Pavement Poultry.

The Electrician is making a turkey tonight for a little Thanksgiving gathering of his friends. He had a similar gathering last year, and it was a lovely time for all involved.

Tonight’s meal will be different than the family one on the weekend largely because of the turkey. I’m not necessarily a traditionalist, but right now The Electrician is preparing a turkey in a way I can’t wrap my head around:

1. He’s cooking it on the driveway.

2. He’s cooking it without stuffing.

3. He’s cooking it in a deep fryer.

While there isn’t anything necessarily wrong with preparing a turkey this way, it seems sort of strange. For one, it only takes about 40 minutes to cook a 15 pound bird, which is not necessarily a bad thing. Also, though, The Electrician had to purchase something like 12 litres of canola oil to fill the fryer. Blech. I’m old school when it comes to poultry and grew up waiting for the bird to hit the table at dinner after roasting slowly and smelling divine all day. Bread stuffing is also one of my favourite foods, especially the way my mom makes it, with lots of bacon and onion, so a hollow bird makes me sad. Either way, it’s The Electrician’s bird and The Electrician’s friends, and I’m letting him cook without my interference. I’ll pitch in by doing the dishes up later on.

I have at theory about men and deep fried turkey, because I’ve noticed that men get really fired up about firing up the turkey pot whenever they get the opportunity. Deep frying is akin to barbequing, traditionally a men’s pursuit, since both approaches turn raw meat into dinner with highly flammable gas and the careful application of combustion. Really barbaric, really. They’re also both really dangerous under the wrong conditions, although I am pretty sure deep fryers are far more dangerous. YouTube has videos to prove it!

Frying a turkey also requires only the most basic cooking skills, unlike the multistep procedure required to roast one with all the trimmings. A deep fried bird does not require stuffing, or gravy. Anything a person tries to season it with just falls off in the fryer, so it’s basically thaw, rinse, pat dry (so the oil doesn’t pop up and burn folks) then carve that puppy (chicky?) up. This is a no-nonsense approach to Thanksgiving, indeed. For a no-nonsense person like my sweetie, it makes sense.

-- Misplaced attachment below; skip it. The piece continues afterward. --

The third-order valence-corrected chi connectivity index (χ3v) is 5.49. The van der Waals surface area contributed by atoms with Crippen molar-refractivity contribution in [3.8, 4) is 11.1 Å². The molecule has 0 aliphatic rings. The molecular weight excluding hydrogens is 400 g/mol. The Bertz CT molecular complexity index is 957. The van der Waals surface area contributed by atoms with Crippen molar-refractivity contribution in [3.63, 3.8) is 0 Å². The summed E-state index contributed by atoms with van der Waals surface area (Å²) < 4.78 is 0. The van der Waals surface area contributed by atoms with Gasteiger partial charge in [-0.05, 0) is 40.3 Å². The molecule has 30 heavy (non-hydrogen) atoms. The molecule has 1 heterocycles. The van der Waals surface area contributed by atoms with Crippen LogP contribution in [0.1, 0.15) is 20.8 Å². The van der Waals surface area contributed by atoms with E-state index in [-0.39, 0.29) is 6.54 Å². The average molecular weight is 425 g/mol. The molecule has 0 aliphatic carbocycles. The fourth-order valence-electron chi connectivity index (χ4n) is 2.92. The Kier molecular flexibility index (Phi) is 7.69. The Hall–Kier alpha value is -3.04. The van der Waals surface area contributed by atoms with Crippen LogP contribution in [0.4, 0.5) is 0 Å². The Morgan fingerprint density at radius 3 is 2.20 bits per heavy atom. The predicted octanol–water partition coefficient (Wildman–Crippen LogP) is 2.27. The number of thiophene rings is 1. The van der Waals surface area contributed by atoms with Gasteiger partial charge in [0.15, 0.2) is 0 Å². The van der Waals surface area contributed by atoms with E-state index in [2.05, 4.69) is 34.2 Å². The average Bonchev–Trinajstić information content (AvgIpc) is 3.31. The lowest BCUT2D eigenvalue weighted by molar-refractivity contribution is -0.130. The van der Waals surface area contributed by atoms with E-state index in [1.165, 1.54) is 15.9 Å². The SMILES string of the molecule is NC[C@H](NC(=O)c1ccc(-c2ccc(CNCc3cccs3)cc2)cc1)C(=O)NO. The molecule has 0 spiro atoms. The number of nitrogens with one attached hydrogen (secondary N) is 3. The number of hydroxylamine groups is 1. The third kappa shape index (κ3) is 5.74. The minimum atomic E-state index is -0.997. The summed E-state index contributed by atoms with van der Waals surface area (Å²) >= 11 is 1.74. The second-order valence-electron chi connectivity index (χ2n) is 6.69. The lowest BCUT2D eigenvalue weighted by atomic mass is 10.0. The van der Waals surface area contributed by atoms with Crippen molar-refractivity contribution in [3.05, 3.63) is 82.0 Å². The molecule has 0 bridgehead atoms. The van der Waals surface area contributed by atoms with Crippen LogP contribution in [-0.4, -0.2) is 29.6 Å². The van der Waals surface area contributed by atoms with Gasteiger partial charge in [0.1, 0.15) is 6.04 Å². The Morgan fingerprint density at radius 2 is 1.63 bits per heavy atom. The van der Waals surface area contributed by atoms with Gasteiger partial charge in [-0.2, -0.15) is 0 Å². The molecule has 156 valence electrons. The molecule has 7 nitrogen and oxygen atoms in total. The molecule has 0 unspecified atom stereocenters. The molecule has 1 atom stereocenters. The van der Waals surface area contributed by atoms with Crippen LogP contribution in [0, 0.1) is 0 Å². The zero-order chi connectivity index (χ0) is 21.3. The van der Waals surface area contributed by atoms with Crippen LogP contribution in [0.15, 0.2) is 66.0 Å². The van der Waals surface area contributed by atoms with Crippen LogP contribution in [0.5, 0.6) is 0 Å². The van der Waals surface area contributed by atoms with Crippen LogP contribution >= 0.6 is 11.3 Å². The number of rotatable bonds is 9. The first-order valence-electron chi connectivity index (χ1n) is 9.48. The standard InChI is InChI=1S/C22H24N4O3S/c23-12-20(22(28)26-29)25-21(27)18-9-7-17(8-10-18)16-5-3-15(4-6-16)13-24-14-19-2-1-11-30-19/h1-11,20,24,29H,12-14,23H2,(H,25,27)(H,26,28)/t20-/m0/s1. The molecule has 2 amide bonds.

I still don’t get it, probably because I am a cook who likes the fussy little minutiae of preparing schmancy dinners. I suppose this weekend, I’ll get the best of both worlds: turkey “tough guy” style tonight, prepared in boiling oil like the idiots who stormed fortified palaces many centuries ago, and turkey roasted by my little momma on Sunday. Tonight, a bird fried on the concrete; Sunday, another wedged into my grandma’s smaller than average wall oven.

Either way, turkey = yum

I heard a rumour there might even be apple pie, which delights me to no end.

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4 Comments Add yours

  1. tamarapaulin says:

    I wonder if your American blog friends are confused by why you’re doing turkey this weekend. 🙂

    I’m pretty excited that he’s excited about cooking the turkey. Sometimes all it takes is a little tech!

    1. I like Canadian Thanksgiving: it’s a pleasing distance between Labour Day and Christmas. The Electrician really does get excited about the things he cooks. The man has a small but enthusiastically developed repetoire.

  2. Cinderella says:

    Comparing the taste of the one he makes and the one your Momma makes will be interesting, Kay.

    1. So far, his was extremely moist this year; they get better with more experience on his part. Mom’s will taste like hers always does. I think I’ll be a turkey purist, largely due to the stuffing and gravy factors.

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